Violent Video Games and the Rights of Parents

Twelve years have passed, but very few Coloradans have forgotten the name of Columbine High School. I spent the days after the April 20, 1999, Columbine school massacre with my brother priests, burying the dead, visiting the families of victims and trying to make sense of the violence to the wider community. On May 4 that year I spoke to a special session of the U.S. Senate Committee on Commerce, Science and Transportation. The Committee’s focus was “marketing violence to children.” Among my comments were these:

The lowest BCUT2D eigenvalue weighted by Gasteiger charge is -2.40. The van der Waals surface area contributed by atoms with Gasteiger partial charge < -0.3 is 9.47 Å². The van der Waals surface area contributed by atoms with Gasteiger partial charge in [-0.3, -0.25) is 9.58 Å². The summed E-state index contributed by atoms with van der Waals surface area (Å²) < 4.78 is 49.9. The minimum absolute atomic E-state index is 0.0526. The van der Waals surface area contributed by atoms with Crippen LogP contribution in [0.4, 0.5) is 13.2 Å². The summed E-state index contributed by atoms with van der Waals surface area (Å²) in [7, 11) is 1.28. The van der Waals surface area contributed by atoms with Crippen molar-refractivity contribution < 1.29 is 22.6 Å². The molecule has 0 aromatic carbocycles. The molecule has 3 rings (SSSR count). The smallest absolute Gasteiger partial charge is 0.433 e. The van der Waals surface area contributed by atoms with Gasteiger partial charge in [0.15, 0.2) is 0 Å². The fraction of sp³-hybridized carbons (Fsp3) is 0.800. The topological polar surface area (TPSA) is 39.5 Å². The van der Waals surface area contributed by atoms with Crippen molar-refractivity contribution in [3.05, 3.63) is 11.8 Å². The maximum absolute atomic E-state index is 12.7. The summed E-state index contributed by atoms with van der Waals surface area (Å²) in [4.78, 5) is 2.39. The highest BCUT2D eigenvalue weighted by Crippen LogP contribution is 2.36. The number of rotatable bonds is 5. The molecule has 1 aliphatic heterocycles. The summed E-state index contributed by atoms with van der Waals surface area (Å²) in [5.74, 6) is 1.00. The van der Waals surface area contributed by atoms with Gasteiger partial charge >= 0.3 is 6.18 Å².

The reasonable person understands that what we eat, drink, and breathe will make us healthy or sick. In like manner, what we hear and what we see lifts us up – or drags us down. It forms us inside. Pornography degrades women. It also coarsens men. I don’t need to prove that because we all know it. It’s common sense . . . The roots of violence in our culture are much more complicated than just bad rock lyrics or brutal screenplays . . . But common sense tells us that the violence of our music, our video games, our films, and our television has to go somewhere, and it goes straight into the hearts of our children to bear fruit in ways we can’t imagine – until something like [Columbine] happens.